Free-Market Analysis: In a free market, participants would be free to buy or sell securities as they wished. Patently, as we have learned once again in the past weeks and months, the securities marketplace is not "free" and in fact is basically a kind of colony of the American Federal Reserve and Western central banks in general. How have we learned (or relearned) this? By watching what is going on.
We have already mentioned in these pages, that one of the more important business editors of the 20th century did not cover Wall Street much because the "Street's" doings ultimately were of little consequence. The important action lay with the industrial sector that "got things done" and "made things."
We weren't so sure then, and we're less sure now. (Actually, we thought it was an evasion.) And now, for a relatively small sector of the economy, Wall Street is sure attracting attention. Rightfully so in our opinion. Wall Street, in our opinion, is actually the fulcrum of the hinge, the industry that opens and closes the door, to a degree, to the world's creative futurity.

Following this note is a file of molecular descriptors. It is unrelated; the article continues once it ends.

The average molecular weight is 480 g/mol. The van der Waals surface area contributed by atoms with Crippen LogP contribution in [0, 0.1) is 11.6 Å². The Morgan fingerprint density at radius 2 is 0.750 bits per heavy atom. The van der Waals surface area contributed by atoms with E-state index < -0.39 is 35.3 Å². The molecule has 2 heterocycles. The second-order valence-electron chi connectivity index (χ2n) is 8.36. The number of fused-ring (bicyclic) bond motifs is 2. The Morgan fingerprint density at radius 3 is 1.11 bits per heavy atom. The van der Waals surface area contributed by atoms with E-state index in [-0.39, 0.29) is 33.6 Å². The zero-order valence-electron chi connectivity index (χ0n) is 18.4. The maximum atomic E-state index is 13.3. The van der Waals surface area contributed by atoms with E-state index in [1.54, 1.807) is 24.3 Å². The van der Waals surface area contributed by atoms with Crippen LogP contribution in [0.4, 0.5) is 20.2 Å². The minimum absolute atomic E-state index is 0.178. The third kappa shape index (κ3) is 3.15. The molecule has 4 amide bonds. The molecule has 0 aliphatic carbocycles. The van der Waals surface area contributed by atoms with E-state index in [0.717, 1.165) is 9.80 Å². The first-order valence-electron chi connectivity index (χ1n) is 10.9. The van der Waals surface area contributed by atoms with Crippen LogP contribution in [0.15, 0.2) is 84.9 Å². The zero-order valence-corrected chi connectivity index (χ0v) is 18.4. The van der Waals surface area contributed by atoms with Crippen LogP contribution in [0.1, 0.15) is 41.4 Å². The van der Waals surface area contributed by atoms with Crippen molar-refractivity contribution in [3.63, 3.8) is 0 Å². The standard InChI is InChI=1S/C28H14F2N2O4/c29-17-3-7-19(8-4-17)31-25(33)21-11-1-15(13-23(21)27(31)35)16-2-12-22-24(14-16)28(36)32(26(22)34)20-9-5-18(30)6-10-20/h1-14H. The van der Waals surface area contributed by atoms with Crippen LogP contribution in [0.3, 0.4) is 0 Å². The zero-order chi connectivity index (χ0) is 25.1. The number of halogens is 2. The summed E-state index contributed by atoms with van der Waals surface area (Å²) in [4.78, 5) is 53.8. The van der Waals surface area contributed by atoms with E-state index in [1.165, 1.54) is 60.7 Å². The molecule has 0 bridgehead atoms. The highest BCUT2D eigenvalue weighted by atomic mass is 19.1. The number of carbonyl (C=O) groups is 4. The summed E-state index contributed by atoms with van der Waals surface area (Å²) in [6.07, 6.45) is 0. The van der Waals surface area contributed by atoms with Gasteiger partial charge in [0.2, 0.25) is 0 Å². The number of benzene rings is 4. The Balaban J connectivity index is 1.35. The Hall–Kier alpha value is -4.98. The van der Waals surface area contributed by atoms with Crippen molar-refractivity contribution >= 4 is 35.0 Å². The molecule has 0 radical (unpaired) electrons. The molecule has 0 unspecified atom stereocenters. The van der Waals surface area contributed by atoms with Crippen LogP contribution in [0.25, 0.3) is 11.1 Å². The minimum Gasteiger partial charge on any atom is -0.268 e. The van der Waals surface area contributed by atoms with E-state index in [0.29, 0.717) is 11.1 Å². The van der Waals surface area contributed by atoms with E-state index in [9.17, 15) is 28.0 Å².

It probably shouldn't be this way, but there it is. One has to look past the wind-bagging to see what is really going on. What has been revealed with the rapidity of the recent buyouts and the amounts of money that have appeared out of nowhere, hundreds of billions in fact, is that Wall Street is actually a most significant factor in the world economy.
Let's put that in perspective. The American CIA (which apparently tracks such things) has estimated the 2007 world gross product to be around $65 trillion. Now recently Lehman Brothers, which attracted a great deal of attention of the Federal Reserve and other powerful market players declared bankruptcy and is being sold off in pieces. Barclay's is reportedly purchasing major parts of the business for some $4 billion and there are a few other pieces of the business to be sold off as well. But let's value Lehman at $10 billion. Heck, $20 billion. What that means is that a business worth maybe $20 billion (give or take) occupied the attention of the most powerful men on the planet for days, even weeks, because its unraveling threatened the stability of a $65 trillion economic system. That's leverage!